Logo Logo
Switch Language to German

FitzGerald, Sharron A. and McGarry, Kathryn (2016): Problematizing Prostitution in Law and Policy in the Republic of Ireland: A Case for Reframing. In: Social & Legal Studies, Vol. 25, No. 3: pp. 289-309 [PDF, 201kB]


This article attempts to uncover the discursive practices that have framed recent debates on prostitution in the Republic of Ireland. As Ireland prepares to introduce Swedish-style laws, which criminalize the purchase of sexual services, we are particularly interested in interrogating the dominant construction of prostitution in recent policy debates and consultations. Taking these spaces as sites for the reproduction of discursive and material practices, we employ methods of critical discourse analysis through Carole Bacchi's (1999) 'What's the problem represented to be' approach to question: How is prostitution problematized in Irish law and policy? We argue the representation of prostitution in neo-abolitionist discourse in Ireland operates through gendered and racialized assumptions about sex workers and migrant women. The material consequences of this have implications not only for current prostitution law and policy proposals but also for wider feminist spaces in Ireland.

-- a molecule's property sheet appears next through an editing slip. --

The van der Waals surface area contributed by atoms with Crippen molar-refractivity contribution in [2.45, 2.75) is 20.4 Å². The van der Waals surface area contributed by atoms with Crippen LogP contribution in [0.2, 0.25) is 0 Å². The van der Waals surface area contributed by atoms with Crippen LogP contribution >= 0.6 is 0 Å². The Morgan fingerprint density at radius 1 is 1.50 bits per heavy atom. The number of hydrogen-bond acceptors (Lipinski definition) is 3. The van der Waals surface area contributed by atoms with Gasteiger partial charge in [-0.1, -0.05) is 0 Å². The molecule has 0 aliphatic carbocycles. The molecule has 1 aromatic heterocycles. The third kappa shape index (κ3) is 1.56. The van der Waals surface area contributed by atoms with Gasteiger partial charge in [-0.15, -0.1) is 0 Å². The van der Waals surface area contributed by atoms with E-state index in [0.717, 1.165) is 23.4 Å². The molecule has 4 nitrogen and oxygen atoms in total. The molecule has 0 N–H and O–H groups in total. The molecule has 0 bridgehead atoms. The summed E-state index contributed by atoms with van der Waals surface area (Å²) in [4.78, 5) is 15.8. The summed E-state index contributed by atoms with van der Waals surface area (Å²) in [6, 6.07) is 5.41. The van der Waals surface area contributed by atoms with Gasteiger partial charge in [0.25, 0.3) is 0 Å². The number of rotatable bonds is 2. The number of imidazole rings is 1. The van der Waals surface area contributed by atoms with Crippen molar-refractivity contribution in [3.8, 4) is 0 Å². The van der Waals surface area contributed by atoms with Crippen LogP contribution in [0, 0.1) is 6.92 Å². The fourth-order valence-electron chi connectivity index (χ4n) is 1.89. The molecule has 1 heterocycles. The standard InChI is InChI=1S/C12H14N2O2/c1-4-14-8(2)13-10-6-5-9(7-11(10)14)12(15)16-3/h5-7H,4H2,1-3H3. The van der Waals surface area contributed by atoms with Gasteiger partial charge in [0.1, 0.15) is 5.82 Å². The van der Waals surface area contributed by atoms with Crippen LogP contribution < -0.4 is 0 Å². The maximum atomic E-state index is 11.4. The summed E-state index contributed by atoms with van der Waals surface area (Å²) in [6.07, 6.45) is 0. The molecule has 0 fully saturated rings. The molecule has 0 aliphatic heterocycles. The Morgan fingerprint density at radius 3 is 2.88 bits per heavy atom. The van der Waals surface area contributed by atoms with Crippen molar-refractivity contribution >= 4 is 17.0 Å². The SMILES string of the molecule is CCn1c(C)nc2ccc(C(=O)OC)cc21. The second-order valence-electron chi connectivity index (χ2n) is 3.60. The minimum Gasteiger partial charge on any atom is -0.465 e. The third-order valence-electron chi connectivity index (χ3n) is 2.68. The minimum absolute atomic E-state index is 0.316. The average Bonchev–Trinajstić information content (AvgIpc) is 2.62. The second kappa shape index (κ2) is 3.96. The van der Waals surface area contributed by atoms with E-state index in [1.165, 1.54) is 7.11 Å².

Actions (login required)

View Item View Item